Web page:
Citizen Scientists and Endangered Species

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Ars Technica has a fascinating piece on a process by which citizens can petition to have animals facing extinction classifie as endangered species. What is particularly interesting is that citizen scientists have been actively doing this for some time, and there is now enough of a track record to evaluate their effectiveness in identifying and protecting endangered or threatened species:

Surprisingly, despite the symbolic role that this species plays, citizens had to fight hard to get polar bears listed as “threatened” under the US Endangered Species Act (ESA). Although that decision was controversial, a new tally shows that citizen-driven ESA listings are just as valid as those identified by the pros.

One of the provisions of the ESA allows citizens to petition or sue the US Fish and Wildlife Service in order to get protection for a species or subspecies; the agency then conducts status reviews on the suggestions that appear to be warranted, then decide which deserve to be listed.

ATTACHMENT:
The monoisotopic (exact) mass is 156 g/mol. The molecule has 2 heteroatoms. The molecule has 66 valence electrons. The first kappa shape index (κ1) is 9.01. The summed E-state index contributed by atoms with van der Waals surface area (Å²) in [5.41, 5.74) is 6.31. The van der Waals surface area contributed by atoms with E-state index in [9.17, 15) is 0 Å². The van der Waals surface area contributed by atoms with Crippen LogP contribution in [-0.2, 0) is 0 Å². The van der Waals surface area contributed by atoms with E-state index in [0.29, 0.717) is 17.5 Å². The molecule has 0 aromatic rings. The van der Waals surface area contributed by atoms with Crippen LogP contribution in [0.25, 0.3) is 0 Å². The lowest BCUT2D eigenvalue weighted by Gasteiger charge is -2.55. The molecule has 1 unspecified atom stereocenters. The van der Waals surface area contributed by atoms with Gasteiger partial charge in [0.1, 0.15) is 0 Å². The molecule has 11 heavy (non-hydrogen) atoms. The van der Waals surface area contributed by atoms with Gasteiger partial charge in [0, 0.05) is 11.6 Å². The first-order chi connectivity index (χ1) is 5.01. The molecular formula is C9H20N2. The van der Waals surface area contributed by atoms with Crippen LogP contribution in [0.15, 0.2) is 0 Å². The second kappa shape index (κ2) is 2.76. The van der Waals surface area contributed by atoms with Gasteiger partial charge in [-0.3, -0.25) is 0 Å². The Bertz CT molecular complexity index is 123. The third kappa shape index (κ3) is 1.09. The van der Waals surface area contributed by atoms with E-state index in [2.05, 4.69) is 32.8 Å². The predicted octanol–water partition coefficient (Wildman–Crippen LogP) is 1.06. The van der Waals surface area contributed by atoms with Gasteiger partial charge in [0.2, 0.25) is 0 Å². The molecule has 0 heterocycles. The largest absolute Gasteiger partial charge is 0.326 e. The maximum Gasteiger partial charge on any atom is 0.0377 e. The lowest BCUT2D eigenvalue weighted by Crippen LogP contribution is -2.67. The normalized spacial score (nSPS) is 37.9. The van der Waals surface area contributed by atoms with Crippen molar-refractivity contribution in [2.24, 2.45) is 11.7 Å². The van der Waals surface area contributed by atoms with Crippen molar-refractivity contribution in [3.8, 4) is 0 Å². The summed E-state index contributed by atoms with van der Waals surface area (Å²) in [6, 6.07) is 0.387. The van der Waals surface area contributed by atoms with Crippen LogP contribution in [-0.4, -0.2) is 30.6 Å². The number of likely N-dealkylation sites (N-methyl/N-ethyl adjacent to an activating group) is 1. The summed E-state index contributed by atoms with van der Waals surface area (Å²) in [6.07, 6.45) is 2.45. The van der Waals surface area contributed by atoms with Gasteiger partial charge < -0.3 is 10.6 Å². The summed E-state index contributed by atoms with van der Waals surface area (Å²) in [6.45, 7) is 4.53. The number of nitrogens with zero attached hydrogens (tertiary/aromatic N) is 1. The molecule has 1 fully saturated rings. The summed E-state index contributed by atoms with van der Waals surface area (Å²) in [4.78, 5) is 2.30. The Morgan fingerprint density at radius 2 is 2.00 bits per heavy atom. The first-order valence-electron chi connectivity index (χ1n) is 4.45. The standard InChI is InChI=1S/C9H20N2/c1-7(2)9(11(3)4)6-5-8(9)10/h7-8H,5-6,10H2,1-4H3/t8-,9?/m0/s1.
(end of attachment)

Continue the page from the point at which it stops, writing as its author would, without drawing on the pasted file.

Critics of this controversial provision claim that most of the petitions and lawsuits are motivated by political interests, such as the intention to halt development. Detractors suggest that this stipulation of the ESA is not only unnecessary, but that it prevents money and resources from being used to protect the most vulnerable species.

A new study in Science used data from federal reports to determine whether listed species identified by the US Fish and Wildlife Service face greater biological threats than those listed as a result of citizen petitions or lawsuits. After examining the data for more than 900 species, the researchers found that species proposed via either petitions or lawsuits actually face greater biological threats than those identified by the federal agency.

Not surprisingly, petitioned and litigated species tend to be in greater conflict with development plans than those identified by the Fish and Wildlife Service; litigated species, in particular, are especially vulnerable. Habitat destruction is one of the major sources of biological threat, and this may explain why citizen-initiated species listed under the ESA tend to be particularly vulnerable.

So, while it may be true that political, rather than environmental, interests are driving some of these petitions and lawsuits, the citizen-initiative provision of the ESA does help identify species that are in jeopardy. In fact, since these species tend to be particularly imperiled, some might claim that citizens actually do a better job of choosing species for the list than do federal agencies.

Read more here.

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